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Security Watch: April 30, 2001

30 April 2001, Volume 2, Number 17
MOSCOW FACES TECHNICAL PROBLEMS IN ELECTRONIC WARFARE. Lieutenant General Valeri Volodin, the chief of the GRU's Electronic Warfare Directorate, said that his service is well-prepared for penetrating the information systems of enemies but suffers from some problems because of technological shortcomings, "Krasnaya zvezda" reported on 14 April.

FSB IS 'BURNED' IN MOSCOW. At least two floors of an eight-story building located at Bolshaya Lubyanka 21, and used by the FSB, suffered from a major fire on 23 April, reported. This is the second major fire at FSB premises within a month -- the first took place on 30 March at the FSB Academy on Bolshoi Kiselevskii pereulok -- but no details are available for either because of security considerations.

A DRUG WAR IN THE RUSSIAN FAR EAST. Drug dealers from Afghanistan, Pakistan, and Iran are now challenging Chinese and North Korean drug kingpins in the Russian Far East, "Parlamentskaya gazeta" reported on 19 April. Heroin is the major drug involved. One measure of the size of the market is that only three heroin dealers were arrested in the region in 1997 but some 748 were detained in 2000.

DUMA BACKS MARTIAL LAW BILL. The Duma on first reading approved a martial law bill that will give the president enormous powers in the event of aggression or the threat of aggression against Russia. It effectively suspends political and civil rights, including travel abroad, and gives the Kremlin the power to take over all kinds of mass media and communication channels.

NEW CITIZENSHIP LAW MORE RESTRICTIVE. President Putin has submitted a draft citizenship law that will reverse many of the liberal features of the 1996 act, RTR television reported on 23 April. If approved, the measure will make it more difficult to obtain or reject citizenship and also will eliminate dual citizenship. Applicants for citizenship will have to wait five years rather than three, and those with convictions or service in the military and security agencies of foreign countries can be denied the right to gain Russian citizenship.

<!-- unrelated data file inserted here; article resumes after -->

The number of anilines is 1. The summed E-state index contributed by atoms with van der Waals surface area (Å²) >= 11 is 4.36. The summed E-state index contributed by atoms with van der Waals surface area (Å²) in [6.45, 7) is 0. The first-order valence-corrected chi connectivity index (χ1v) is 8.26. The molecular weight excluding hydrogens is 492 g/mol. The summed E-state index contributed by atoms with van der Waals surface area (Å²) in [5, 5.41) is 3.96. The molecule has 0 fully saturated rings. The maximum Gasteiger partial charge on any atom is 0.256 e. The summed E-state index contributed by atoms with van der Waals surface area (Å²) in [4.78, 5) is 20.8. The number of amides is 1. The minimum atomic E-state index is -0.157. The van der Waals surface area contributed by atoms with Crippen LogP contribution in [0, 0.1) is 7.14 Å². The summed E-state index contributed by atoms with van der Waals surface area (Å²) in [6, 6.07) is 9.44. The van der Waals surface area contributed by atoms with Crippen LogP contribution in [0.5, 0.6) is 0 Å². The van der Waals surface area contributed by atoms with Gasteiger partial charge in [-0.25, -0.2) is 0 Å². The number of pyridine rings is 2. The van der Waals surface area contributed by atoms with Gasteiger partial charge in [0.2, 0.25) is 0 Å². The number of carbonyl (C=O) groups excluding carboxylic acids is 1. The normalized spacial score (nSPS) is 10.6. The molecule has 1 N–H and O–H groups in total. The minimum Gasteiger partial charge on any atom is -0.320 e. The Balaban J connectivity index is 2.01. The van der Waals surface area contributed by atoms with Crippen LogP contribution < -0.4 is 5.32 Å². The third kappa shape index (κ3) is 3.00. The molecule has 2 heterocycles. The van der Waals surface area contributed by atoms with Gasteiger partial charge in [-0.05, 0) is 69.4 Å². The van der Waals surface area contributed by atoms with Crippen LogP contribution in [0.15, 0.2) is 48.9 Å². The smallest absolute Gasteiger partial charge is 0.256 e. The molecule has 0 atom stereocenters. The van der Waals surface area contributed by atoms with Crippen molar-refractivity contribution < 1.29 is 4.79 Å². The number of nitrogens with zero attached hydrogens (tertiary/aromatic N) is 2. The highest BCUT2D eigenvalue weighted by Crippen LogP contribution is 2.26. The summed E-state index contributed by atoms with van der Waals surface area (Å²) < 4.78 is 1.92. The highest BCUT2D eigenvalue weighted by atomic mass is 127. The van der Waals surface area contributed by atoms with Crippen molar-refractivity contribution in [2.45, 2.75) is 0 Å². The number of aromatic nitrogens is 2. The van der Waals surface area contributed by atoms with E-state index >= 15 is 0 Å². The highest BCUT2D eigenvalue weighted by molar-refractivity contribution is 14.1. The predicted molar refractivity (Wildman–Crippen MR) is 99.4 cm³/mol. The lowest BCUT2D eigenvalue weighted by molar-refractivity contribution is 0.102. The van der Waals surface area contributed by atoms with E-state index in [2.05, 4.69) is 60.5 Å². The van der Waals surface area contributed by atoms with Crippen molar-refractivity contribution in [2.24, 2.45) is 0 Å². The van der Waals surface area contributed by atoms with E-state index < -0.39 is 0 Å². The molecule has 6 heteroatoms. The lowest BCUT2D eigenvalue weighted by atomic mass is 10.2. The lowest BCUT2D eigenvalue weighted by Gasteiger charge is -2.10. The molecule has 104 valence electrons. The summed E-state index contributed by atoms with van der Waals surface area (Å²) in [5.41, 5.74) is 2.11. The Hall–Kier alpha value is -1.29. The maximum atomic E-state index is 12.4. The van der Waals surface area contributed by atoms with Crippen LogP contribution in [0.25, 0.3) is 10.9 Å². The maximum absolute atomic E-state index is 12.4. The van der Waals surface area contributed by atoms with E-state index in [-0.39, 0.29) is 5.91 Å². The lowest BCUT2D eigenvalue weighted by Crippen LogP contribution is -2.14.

EURASIANISTS RALLY AROUND PUTIN. Speaking at the founding congress of the new political movement "Eurasia," geopolitician Aleksandr Dugin said his group has been created to provide "total support" to President Putin, RIA-Novosti reported on 21 April. Among participants in the movement are Vsevolod Chaplin, the secretary of the Patriarchate's Foreign Relations Department, Talgat Tadzhuddin, the chief mufti of the Russian Muslim Spiritual Directorate, Did-Khabalam, the leader of Russian Buddhists, and Hassidic Rabbi Avrom Shmulevich. (For more on Dugin and neo-Eurasianism, see "End Note" below.)

RUSSIAN NEO-NAZI POGROM ON HITLER'S BIRTHDAY... More than 150 members of neo-nazi skinhead groups attacked vendors from the Caucasus in Moscow markets on 20 April, Russian and Western agencies reported. Chanting "Russia for the Russians," they smashed windows and beat up vendors. Some five people were arrested for an outrage that the Moscow media called a pogrom. In one case, neo-nazis killed a Chechen teenager.

...AS PUTIN CONDEMNS 'RACISM.' After the pogrom, President Putin said that Russia cannot tolerate any manifestations of racism, Russian agencies reported on 21 April. He said that any incidences of racial hatred will be severely punished. In 1997-98, Putin served as chairman on the Commission of Political Extremism, set up by then-President Boris Yeltsin, which has since been disbanded.

MOSCOW BACKS STEEL PRODUCERS AGAINST UNITED STATES... Moscow has decided to denounce an earlier accord with the U.S. on steel exports, thus backing the position of domestic producers, "Izvestiya" reported on 24 April. Deputy Economic and Trade Minister Maksim Medvedkov said that the new U.S. administration is to blame because it is seeking to protect its domestic producers against less expensive Russian steel.

...MOVES AGAINST U.S. POULTRY, GRAIN IMPORTS. The Russian State Customs Committee said that Russia is importing six times as much poultry as it did a year ago, with prices having fallen by 50 percent, RIA-Novosti reported on 23 April. Because of the impact on domestic producers, the agricultural ministry said it is beginning an "anti-dumping" investigation against the predominantly U.S. exporters.